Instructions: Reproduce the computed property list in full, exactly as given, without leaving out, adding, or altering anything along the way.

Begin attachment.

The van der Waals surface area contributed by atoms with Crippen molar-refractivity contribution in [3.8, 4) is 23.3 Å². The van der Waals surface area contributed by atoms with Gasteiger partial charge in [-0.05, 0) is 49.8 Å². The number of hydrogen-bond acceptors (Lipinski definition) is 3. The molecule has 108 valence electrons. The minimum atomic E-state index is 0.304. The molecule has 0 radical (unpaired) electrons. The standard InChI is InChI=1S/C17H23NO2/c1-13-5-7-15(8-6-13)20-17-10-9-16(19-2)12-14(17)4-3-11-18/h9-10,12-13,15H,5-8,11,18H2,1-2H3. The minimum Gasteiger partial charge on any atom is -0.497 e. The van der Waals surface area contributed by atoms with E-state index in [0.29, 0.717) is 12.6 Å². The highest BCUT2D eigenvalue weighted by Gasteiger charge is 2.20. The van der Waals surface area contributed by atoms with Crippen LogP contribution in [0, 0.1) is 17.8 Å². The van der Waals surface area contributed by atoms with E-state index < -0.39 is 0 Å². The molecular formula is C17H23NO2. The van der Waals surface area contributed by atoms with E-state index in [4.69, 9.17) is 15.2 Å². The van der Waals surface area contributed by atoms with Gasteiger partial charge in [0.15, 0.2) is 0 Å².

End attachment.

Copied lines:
The van der Waals surface area contributed by atoms with Crippen molar-refractivity contribution in [3.8, 4) is 23.3 Å². The van der Waals surface area contributed by atoms with Gasteiger partial charge in [-0.05, 0) is 49.8 Å². The number of hydrogen-bond acceptors (Lipinski definition) is 3. The molecule has 108 valence electrons. The minimum atomic E-state index is 0.304. The molecule has 0 radical (unpaired) electrons. The standard InChI is InChI=1S/C17H23NO2/c1-13-5-7-15(8-6-13)20-17-10-9-16(19-2)12-14(17)4-3-11-18/h9-10,12-13,15H,5-8,11,18H2,1-2H3. The minimum Gasteiger partial charge on any atom is -0.497 e. The van der Waals surface area contributed by atoms with E-state index in [0.29, 0.717) is 12.6 Å². The highest BCUT2D eigenvalue weighted by Gasteiger charge is 2.20. The van der Waals surface area contributed by atoms with Crippen LogP contribution in [0, 0.1) is 17.8 Å². The van der Waals surface area contributed by atoms with E-state index < -0.39 is 0 Å². The molecular formula is C17H23NO2. The van der Waals surface area contributed by atoms with E-state index in [4.69, 9.17) is 15.2 Å². The van der Waals surface area contributed by atoms with Gasteiger partial charge in [0.15, 0.2) is 0 Å².